What is the Legal Definition of Chocolate? (European Union)

What is the Legal Definition of Chocolate? (European Union)

Definition of What can be Labelled as "Chocolate"

As we at CocoaSupply promote innovation, sometimes our craft makers need to be reminded that there is a legal definition of what can be labeled as “chocolate.” The legal definition of chocolate varies by country/region and is dictated by regulations that ensure consumers know exactly what they're getting when they purchase chocolate products. We will simplify all this information so that you know what makes chocolate legally chocolate.

Terminology: Cocoa Solids

Just to understand these definitions better, we need to clarify the term ‘Cocoa Solids”. 

Cocoa solids are, in theory, the non-fat solids found in chocolate liquor/mass/paste, so basically, the totally defatted cocoa powder particles contained in the cocoa bean. But when they are used to determine the legality of the use of the term “Chocolate,” they may also refer to the total cocoa content, which is applicable to the definitions below. We personally prefer the term “Cocoa Content”, but since the definitions make a difference with liquor (paste/mass) and butter, we will keep them as stated. Dry Cocoa Solids, on the other hand, are the component of the cocoa beans that are not cocoa butter.

To refer to USA & Canadian Legislation, please go to our North American Blog:


To refer to Australian Legislation, please go to our Australian Blog:



European Union

Source: https://eur-lex.europa.eu/legal-content/EN/TXT/HTML/?uri=CELEX%3A32000L0036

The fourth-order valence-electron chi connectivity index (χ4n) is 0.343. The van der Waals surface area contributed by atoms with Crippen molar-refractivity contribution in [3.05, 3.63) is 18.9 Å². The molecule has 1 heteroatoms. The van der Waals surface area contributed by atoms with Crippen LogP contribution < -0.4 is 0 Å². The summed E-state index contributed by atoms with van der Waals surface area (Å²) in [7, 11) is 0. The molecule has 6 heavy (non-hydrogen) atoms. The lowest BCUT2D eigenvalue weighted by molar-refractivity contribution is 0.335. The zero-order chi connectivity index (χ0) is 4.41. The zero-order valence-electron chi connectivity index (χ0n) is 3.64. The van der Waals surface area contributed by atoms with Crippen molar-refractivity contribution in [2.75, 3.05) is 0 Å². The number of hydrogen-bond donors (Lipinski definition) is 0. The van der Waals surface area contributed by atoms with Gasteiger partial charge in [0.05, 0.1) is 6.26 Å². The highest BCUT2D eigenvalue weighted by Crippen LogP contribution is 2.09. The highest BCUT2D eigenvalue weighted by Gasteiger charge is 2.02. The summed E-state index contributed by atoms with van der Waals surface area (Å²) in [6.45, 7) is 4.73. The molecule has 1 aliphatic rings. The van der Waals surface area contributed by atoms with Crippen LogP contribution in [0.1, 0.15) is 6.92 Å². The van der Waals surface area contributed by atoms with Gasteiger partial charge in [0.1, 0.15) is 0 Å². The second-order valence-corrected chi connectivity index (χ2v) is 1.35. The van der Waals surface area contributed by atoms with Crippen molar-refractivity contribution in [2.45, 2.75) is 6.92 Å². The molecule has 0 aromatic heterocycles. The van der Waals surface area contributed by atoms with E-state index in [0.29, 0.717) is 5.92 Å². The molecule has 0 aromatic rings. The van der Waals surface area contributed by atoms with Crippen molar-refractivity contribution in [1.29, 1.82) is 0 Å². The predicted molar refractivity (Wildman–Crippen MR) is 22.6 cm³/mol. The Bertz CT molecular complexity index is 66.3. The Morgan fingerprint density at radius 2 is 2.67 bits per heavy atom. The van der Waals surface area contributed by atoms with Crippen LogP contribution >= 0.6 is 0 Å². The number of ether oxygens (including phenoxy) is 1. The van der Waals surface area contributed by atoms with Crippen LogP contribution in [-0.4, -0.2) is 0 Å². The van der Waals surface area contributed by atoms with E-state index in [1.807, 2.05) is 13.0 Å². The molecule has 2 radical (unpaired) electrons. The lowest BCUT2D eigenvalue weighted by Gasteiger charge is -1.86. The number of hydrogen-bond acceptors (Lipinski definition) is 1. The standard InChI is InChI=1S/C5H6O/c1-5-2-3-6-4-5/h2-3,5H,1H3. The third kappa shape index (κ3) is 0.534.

The European Union (EU) has a somewhat different approach to defining chocolate. The EU Directive 2000/36/EC sets out the standards for various chocolate products:

Milk Chocolate:

 Must contain at least 25% total cocoa solids, including a minimum of 14% dry milk solids.

Dark Chocolate:

Must contain at least 35% cocoa solids.

White Chocolate: 

Must contain at least 20% cocoa butter and 14% milk solids.


Additionally, the EU allows up to 5% of vegetable fats other than cocoa butter in chocolate, provided this is clearly stated on the packaging.

Codex Alimentarius



The Codex Alimentarius, established by the Food and Agriculture Organization (FAO) and the World Health Organization (WHO), provides international standards for chocolate that many countries adopt or use as guidelines. According to the Codex, chocolate must contain:

Milk Chocolate:

 At least 25% total dry cocoa solids.

Dark Chocolate:

At least 35% total dry cocoa solids.

White Chocolate: 

At least 20% cocoa butter and 14% milk solids.


Additives and Labeling

Legal definitions also cover the use of additives like lecithin (an emulsifier) and flavorings like vanilla. These additives are permitted to enhance the texture and flavor of chocolate but must be disclosed on the product label.

Another important factor is that allergens must always be clearly stated on the labels. This is of utmost importance as some people rely on this information and could have serious and sometimes fatal allergic reactions.

To Wrap it up :)

The legal definition of chocolate is a complex and detailed set of standards that vary by region but generally ensure that products labeled as chocolate contain a minimum amount of cocoa. These regulations help maintain quality and transparency, ensuring consumers can trust the chocolate products they purchase. Whether you're making dark chocolate, a creamy piece of milk chocolate, or a sweet bite of white chocolate, you need to make sure that it meets specific legal standards set to maintain its authenticity and quality. And regarding innovation? You can certainly create new products as long as you use the correct labeling and make sure the consumer has all the information at hand to decide if your treat is something they want to buy and consume. In the end, it is all about transparency.

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